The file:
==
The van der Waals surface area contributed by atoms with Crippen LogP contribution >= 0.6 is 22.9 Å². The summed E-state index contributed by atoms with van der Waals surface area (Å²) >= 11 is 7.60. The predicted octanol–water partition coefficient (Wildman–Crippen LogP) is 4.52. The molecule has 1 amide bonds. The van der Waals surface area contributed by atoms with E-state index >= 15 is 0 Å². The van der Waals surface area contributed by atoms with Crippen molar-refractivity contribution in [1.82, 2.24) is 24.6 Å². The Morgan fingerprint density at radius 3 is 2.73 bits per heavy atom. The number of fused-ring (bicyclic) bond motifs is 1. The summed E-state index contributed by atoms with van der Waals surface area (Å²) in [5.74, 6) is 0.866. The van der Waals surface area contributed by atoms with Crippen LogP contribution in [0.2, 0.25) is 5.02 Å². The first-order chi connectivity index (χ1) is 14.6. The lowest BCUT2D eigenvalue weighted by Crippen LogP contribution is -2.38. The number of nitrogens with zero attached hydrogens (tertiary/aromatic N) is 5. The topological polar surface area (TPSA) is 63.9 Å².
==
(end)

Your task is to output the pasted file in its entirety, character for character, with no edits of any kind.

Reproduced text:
The van der Waals surface area contributed by atoms with Crippen LogP contribution >= 0.6 is 22.9 Å². The summed E-state index contributed by atoms with van der Waals surface area (Å²) >= 11 is 7.60. The predicted octanol–water partition coefficient (Wildman–Crippen LogP) is 4.52. The molecule has 1 amide bonds. The van der Waals surface area contributed by atoms with E-state index >= 15 is 0 Å². The van der Waals surface area contributed by atoms with Crippen molar-refractivity contribution in [1.82, 2.24) is 24.6 Å². The Morgan fingerprint density at radius 3 is 2.73 bits per heavy atom. The number of fused-ring (bicyclic) bond motifs is 1. The summed E-state index contributed by atoms with van der Waals surface area (Å²) in [5.74, 6) is 0.866. The van der Waals surface area contributed by atoms with Crippen LogP contribution in [0.2, 0.25) is 5.02 Å². The first-order chi connectivity index (χ1) is 14.6. The lowest BCUT2D eigenvalue weighted by Crippen LogP contribution is -2.38. The number of nitrogens with zero attached hydrogens (tertiary/aromatic N) is 5. The topological polar surface area (TPSA) is 63.9 Å².